Oncology Central

Researchers identify the cellular origin of PIK3CA-induced breast cancer

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In a collaborative study exploring how tumor heterogeneity is controlled in breast cancers, a team of researchers lead by Cédric Blanpain from Université Libre de Bruxelles, Belgium, have identified the cellular origin of PIK3CA-induced breast cancer.

The ground-breaking findings, published in Nature, also shed light on how tumor heterogeneity is controlled by the cellular origins of different breast cancer subtypes and how this heterogeneity may influence clinical outcomes in women.

State-of-the-art genetic mouse models were used to examine the cell types at the origin of PIK3CA– and p53-induced tumors – the two most frequently mutated genes in human breast cancer. The type of tumor that arose in the mouse models was dependent on the cell of origin, with luminal cells often leading to aggressive cancers.

From further examination of the steps that take place pre-tumor formation, the researchers revealed that a multilineage differentiation program, which is seen in immature embryonic cell states, was reactivated in adult stem cells as a result of oncogenic PIK3CA expression.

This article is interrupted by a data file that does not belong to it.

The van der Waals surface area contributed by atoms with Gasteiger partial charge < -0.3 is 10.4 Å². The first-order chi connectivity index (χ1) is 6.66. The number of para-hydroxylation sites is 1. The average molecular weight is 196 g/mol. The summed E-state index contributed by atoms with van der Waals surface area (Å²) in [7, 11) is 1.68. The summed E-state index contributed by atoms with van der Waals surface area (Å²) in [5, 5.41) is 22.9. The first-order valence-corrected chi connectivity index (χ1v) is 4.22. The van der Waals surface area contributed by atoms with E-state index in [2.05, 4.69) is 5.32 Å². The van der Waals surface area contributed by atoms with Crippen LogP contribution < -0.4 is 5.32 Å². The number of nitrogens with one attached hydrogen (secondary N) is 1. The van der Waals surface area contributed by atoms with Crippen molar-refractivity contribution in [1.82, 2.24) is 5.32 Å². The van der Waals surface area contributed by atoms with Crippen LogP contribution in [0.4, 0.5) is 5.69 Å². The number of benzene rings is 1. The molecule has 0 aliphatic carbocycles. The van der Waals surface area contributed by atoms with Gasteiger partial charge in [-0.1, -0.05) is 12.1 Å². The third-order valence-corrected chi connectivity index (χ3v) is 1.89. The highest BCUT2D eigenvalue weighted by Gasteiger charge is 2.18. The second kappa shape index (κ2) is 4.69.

Alexandra Van Keymeulen, the first author of the paper, commented: “It was really surprising to realize that oncogenic PIK3CA in basal cells induced the formation of luminal tumors, while its expression in luminal cells gave rise to heterogeneous and more aggressive tumors including basal-like tumors.”

By molecularly characterizing the cells that underwent this oncogenic PIK3CA-induced differentiation, the researchers discovered that substantial reprogramming within the cell took place. Moreover, gene expression signatures of the different cell fate switches were predicative of the cancer cell of origin, tumor type and clinical outcome.

In this innovative research, the researchers identified the important role of the cancer cell of origin in controlling intratumoral heterogeneity via multipotent genetic programs. The findings have the potential to lead to the development of personalized therapeutic strategies to treat PIK3CA-induced cancer.

Sources: Van Keymeulen A, Lee MY, Ousset M, et al. Reactivation of multipotency by oncogenic PIK3CA induces breast tumour heterogeneity. Nature doi: 10.1038/nature14665 (2015); Université libre de Bruxelles press release

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